The death has occurred of the vice-chancellor of Queen's University, Belfast, Professor Patrick Johnston, the college confirmed on Sunday.
A leading cancer expert Prof Johnston took over as president and vice-chancellor of Queen’s University in 2014 stating that his ambition was to make the college an “international powerhouse”.
Prof Johnston, who was born in 1958 was recognised as one of the world’s top cancer researchers. He died suddenly on Sunday.
In a statement on Sunday Queen’s University said it was with a “deep sense of shock and loss” that it had to announce the “untimely and sudden death” of Prof Johnston.
“We extend our deepest sympathies and condolences to Iseult, his wife, and their four boys, Seamus, Eoghan, Niall and Ruairi and the wider family circle at this desperately sad time,” said the college’s registrar and chief operating officer James O’Kane.
Prof Johnston was educated at St Columb’s College, Derry and University College, Dublin, where he gained a degree in Medicine in 1982.
In 1987 he obtained a Fellowship at the National Cancer Institute at Bethesda, Maryland, in the US where he began further clinical training in medical oncology.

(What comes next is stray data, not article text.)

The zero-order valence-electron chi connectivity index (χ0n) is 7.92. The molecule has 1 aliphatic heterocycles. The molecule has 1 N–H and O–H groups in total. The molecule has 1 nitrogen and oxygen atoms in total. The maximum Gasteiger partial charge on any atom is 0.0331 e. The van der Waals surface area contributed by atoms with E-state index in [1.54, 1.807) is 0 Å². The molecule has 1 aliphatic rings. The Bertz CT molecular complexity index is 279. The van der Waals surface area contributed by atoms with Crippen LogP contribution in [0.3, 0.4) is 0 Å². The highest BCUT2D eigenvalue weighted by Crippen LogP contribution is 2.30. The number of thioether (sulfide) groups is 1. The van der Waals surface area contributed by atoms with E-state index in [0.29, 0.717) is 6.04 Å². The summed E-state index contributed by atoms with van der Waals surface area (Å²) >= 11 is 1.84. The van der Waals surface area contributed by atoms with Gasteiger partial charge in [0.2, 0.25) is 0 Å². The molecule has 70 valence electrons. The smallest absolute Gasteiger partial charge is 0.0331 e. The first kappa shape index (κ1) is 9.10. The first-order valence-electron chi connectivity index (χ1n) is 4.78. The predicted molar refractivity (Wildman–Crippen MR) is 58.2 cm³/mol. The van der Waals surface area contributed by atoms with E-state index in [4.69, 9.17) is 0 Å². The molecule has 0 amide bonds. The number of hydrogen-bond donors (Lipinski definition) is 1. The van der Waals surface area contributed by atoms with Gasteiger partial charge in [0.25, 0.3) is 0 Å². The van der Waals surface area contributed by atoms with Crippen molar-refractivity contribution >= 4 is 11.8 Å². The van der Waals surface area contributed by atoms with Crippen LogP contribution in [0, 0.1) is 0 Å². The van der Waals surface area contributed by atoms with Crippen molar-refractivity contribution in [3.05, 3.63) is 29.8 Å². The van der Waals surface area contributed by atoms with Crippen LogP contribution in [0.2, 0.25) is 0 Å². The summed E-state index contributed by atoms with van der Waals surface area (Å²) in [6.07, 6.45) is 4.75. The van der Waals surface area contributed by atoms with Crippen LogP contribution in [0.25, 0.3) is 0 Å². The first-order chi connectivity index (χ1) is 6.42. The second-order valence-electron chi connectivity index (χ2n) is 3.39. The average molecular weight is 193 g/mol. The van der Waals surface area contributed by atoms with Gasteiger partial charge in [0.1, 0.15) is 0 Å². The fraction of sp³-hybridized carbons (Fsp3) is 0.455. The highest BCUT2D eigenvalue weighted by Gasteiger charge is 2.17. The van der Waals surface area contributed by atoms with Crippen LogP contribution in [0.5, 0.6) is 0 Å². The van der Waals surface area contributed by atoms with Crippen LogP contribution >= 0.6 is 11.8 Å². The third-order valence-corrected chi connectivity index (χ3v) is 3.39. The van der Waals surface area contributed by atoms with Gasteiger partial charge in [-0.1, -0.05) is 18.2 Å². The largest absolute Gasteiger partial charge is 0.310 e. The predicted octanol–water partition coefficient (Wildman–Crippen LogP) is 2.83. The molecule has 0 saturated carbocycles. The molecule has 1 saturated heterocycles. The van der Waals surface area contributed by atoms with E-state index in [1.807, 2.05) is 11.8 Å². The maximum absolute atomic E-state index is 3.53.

He joined Queen's in 1996 as Professor of Oncology and was centrally involved in the establishment of the Centre for Cancer Research and Cell Biology which has been described as having "revolutionised cancer treatment in Northern Ireland and further afield".
His research focus was on the understanding of mechanisms of drug resistance to therapeutic agents. This resulted in a number of prestigious landmark publications, more than 20 patents and the award of grants of £95 million from research and philanthropic bodies including Cancer Research UK, the Medical Research Council, Atlantic Philanthropies, the Department of Health, Social Services and Public Safety and the National Institute of Health for the centre.
The SDLP outgoing MP for South Belfast Dr Alasdair McDonnell said Prof Johnston’s death was a “terrible loss to Queen’s University, cancer research and Northern Ireland”.
He described him as a “powerful figure, working to find a cure for cancer”.
Former Sinn Féin Stormont finance Minister Mairtin O Muilleoir said he was shocked to hear of his death, and described him as a "global leader in the search for a cure for cancer".
Alliance leader Naomi Long said his death was a "huge loss to university and city" of Belfast.